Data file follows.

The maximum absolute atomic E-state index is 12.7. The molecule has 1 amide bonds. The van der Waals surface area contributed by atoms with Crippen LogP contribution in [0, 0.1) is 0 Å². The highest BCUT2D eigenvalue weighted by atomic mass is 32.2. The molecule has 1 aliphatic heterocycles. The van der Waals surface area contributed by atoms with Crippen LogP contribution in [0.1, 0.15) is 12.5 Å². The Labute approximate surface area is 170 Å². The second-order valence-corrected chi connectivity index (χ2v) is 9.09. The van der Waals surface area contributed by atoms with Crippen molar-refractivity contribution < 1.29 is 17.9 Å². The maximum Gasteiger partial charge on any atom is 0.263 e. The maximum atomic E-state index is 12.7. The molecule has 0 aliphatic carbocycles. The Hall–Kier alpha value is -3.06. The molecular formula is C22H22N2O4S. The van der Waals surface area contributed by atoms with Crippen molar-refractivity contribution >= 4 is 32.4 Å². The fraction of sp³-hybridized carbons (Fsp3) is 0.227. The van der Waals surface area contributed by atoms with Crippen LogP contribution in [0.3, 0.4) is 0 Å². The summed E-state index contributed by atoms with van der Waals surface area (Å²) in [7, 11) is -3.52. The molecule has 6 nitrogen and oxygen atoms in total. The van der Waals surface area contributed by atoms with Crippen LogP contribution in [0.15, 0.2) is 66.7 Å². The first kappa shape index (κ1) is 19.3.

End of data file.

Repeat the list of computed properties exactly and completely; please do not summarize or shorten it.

The maximum absolute atomic E-state index is 12.7. The molecule has 1 amide bonds. The van der Waals surface area contributed by atoms with Crippen LogP contribution in [0, 0.1) is 0 Å². The highest BCUT2D eigenvalue weighted by atomic mass is 32.2. The molecule has 1 aliphatic heterocycles. The van der Waals surface area contributed by atoms with Crippen LogP contribution in [0.1, 0.15) is 12.5 Å². The Labute approximate surface area is 170 Å². The second-order valence-corrected chi connectivity index (χ2v) is 9.09. The van der Waals surface area contributed by atoms with Crippen molar-refractivity contribution < 1.29 is 17.9 Å². The maximum Gasteiger partial charge on any atom is 0.263 e. The maximum atomic E-state index is 12.7. The molecule has 0 aliphatic carbocycles. The Hall–Kier alpha value is -3.06. The molecular formula is C22H22N2O4S. The van der Waals surface area contributed by atoms with Crippen molar-refractivity contribution >= 4 is 32.4 Å². The fraction of sp³-hybridized carbons (Fsp3) is 0.227. The van der Waals surface area contributed by atoms with Crippen LogP contribution in [0.3, 0.4) is 0 Å². The summed E-state index contributed by atoms with van der Waals surface area (Å²) in [7, 11) is -3.52. The molecule has 6 nitrogen and oxygen atoms in total. The van der Waals surface area contributed by atoms with Crippen LogP contribution in [0.15, 0.2) is 66.7 Å². The first kappa shape index (κ1) is 19.3.